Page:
Casting the “White Savior” in Shades of Grey

When I set out to write a book about the late Hanley Denning—the daughter of a privileged white family in Maine who saw the despair and horror of the Guatemala City garbage dump and launched a school for the guajero children—I recognized that my story could too easily sink into a white savior narrative. Indeed, the title I chose, “Angel of the Garbage Dump,” might at surface level suggest that Hanley, alone, was magically lifting the garbage pickers out of the abyss and reinventing their lives for them.

I understood this narrative could be interpreted as overly simplistic or problematic. Much has been written of late about the historic role of white savior attitudes and the harm it has caused. White saviorism is a centuries-old concept that can be traced back to the days when many White Westerners believed that they inherently had the knowledge, skills, and ingenuity to solve the problems of other people all around the world, a recent story in Health magazine, referenced Samantha Stevens’ paper “Exporting the White Saviour.”

“I think it’s been a fundamental underpinning of Western imperialism, and it’s been evident in the global empire-building enterprise,” Danielle Taana Smith, a professor in the Department of African American Studies at Syracuse University, told Health.

One podcaster in the UK to whom I pitched my book and who hosts a series about issues related to poverty replied to me that “I have no doubt that Hanley Denning was a remarkable person who did amazing work. However, within the podcast we try to avoid reinforcing the idea that people in poverty live dirty and desperate lives, and that these can only change with external intervention by selfless and exceptional individuals.”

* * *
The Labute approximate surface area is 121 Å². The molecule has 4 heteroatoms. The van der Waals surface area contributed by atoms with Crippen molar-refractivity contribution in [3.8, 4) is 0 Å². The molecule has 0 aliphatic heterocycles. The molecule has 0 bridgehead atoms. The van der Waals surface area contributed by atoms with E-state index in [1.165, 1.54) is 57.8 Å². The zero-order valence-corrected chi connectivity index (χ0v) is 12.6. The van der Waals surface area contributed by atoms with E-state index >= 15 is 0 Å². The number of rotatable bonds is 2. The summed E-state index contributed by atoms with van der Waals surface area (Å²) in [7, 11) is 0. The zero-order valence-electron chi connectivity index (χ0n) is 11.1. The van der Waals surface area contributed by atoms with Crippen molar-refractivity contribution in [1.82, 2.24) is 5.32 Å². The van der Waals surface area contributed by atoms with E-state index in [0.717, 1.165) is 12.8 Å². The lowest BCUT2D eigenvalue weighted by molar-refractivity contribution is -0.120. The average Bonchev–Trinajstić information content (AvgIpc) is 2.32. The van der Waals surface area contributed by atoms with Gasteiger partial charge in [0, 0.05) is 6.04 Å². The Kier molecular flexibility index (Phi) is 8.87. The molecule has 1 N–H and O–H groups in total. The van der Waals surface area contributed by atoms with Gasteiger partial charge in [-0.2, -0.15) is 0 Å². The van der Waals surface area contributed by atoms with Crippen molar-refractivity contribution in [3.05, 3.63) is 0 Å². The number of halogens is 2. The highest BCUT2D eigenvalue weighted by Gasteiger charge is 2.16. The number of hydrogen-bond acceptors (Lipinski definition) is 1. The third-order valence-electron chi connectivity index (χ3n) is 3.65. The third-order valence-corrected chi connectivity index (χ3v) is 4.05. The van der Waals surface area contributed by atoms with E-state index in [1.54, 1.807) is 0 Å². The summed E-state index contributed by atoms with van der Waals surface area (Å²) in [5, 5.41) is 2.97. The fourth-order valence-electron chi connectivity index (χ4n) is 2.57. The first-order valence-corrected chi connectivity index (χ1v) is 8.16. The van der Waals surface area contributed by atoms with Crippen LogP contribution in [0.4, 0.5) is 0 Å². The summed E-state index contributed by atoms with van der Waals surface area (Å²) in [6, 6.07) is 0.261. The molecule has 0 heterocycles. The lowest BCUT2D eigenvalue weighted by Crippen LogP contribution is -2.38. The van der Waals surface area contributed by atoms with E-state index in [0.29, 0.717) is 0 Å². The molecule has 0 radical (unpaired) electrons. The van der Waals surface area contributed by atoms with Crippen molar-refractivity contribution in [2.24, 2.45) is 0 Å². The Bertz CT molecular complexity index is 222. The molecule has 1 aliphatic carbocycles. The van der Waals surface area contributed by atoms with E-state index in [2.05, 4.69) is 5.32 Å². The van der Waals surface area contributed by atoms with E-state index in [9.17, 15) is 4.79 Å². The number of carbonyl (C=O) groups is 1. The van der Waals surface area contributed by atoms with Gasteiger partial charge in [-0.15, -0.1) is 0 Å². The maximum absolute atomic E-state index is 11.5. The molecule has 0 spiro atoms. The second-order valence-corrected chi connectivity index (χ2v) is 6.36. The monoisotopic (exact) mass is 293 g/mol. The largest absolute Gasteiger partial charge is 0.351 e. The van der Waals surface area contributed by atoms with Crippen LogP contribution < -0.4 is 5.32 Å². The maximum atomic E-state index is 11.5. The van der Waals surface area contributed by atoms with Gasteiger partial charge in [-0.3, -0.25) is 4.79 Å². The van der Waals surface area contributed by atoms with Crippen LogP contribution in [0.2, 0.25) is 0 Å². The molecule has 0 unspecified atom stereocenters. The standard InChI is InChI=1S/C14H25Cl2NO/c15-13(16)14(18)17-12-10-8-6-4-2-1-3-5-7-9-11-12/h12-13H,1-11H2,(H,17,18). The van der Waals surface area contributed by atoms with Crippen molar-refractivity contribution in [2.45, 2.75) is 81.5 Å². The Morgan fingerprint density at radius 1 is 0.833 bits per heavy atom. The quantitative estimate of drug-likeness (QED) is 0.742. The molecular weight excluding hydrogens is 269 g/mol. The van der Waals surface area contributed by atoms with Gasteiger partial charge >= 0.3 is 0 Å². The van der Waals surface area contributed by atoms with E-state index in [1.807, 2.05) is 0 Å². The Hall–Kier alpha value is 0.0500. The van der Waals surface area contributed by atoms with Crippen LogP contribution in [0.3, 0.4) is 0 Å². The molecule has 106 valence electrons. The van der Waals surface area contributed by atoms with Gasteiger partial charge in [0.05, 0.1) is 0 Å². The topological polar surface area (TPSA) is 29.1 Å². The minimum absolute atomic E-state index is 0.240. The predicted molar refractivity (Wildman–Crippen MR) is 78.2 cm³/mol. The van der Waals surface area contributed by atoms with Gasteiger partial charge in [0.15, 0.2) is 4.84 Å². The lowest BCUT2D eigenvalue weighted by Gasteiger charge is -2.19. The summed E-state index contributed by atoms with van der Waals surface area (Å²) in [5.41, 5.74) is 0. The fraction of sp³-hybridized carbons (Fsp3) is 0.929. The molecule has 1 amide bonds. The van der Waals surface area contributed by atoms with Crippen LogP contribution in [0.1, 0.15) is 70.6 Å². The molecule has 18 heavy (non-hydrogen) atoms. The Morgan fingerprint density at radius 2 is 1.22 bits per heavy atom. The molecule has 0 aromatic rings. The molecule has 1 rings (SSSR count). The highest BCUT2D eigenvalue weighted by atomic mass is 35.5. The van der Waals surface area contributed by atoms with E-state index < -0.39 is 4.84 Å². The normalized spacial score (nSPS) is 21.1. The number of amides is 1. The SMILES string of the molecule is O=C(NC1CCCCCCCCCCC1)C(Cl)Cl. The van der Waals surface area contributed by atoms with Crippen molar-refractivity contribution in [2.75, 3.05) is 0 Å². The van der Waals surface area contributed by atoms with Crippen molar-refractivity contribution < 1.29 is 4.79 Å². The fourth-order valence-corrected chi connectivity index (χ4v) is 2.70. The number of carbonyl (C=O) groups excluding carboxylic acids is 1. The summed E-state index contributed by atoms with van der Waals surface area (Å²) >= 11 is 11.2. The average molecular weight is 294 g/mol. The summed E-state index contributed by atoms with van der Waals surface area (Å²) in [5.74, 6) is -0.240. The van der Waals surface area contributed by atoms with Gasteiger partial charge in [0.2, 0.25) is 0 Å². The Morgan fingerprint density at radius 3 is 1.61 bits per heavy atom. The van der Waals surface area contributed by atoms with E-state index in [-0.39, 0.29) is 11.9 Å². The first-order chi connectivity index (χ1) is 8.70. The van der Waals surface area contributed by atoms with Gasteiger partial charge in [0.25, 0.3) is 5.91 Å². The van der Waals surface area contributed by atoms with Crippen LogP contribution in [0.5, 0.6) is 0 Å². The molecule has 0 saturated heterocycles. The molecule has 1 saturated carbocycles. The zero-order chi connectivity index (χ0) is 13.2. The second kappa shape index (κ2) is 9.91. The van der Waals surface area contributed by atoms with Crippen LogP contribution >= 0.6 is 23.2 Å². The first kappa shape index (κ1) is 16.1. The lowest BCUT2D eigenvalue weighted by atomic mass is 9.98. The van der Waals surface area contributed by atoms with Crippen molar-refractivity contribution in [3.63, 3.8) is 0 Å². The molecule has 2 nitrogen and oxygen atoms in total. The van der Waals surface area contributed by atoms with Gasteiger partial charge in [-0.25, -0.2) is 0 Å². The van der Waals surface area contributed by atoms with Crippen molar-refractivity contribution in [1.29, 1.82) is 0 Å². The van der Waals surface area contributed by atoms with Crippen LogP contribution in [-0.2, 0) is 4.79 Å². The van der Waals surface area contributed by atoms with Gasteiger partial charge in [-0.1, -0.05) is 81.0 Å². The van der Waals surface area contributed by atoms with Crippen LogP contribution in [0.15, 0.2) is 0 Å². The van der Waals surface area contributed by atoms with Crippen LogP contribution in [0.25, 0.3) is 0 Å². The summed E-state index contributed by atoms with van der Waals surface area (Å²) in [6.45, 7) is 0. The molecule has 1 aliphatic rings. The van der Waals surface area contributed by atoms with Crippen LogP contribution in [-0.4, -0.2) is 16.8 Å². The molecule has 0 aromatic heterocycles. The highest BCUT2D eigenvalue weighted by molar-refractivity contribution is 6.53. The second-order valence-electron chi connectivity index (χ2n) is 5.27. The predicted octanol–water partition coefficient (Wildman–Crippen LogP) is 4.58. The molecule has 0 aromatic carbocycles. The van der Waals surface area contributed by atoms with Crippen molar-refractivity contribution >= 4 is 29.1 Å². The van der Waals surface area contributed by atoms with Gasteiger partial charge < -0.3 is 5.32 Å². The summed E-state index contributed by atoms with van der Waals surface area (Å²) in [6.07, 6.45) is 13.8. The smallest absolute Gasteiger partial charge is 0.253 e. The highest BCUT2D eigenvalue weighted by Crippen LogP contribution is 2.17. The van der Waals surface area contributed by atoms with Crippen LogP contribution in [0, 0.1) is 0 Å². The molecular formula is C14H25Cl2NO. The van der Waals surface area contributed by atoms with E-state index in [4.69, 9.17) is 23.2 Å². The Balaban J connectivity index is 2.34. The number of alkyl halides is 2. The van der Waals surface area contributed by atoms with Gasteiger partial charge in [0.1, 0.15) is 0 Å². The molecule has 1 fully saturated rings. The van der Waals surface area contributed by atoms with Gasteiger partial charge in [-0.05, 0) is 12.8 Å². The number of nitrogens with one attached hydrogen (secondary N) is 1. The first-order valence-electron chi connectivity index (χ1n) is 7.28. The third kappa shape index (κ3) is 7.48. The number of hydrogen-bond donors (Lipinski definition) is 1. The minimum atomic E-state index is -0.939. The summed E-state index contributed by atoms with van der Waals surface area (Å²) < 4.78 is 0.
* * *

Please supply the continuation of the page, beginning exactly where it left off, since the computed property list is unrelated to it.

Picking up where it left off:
I shared with the podcaster and told readers in the Prologue that “I chose the book’s title Angel of the Garbage Dump because that’s what the people of the Guatemala City garbage dump called Hanley, particularly following her tragic death. To them she was el angel del basurero. Though the words suggest a hint of white saviorism, I chose this title because it accurately reflects the emotions and words of the “guajeros”—the garbage pickers, themselves.”

Still, I wanted to avoid a surface-level read and misinterpretation of Hanley’s story. I wanted to present her as far more nuanced and complex than an “angel.” I wanted to cast the “white savior” in shades of grey.

I chose a chronological structure for the book in order to show character developments both within Hanley and those around her — developments that ultimately paint the story’s protagonist, in life and in death, as one who inspires change, even though the actual change comes from the Guatemalans, themselves. We see this both in Hanley’s employees and in the garbage pickers and their families.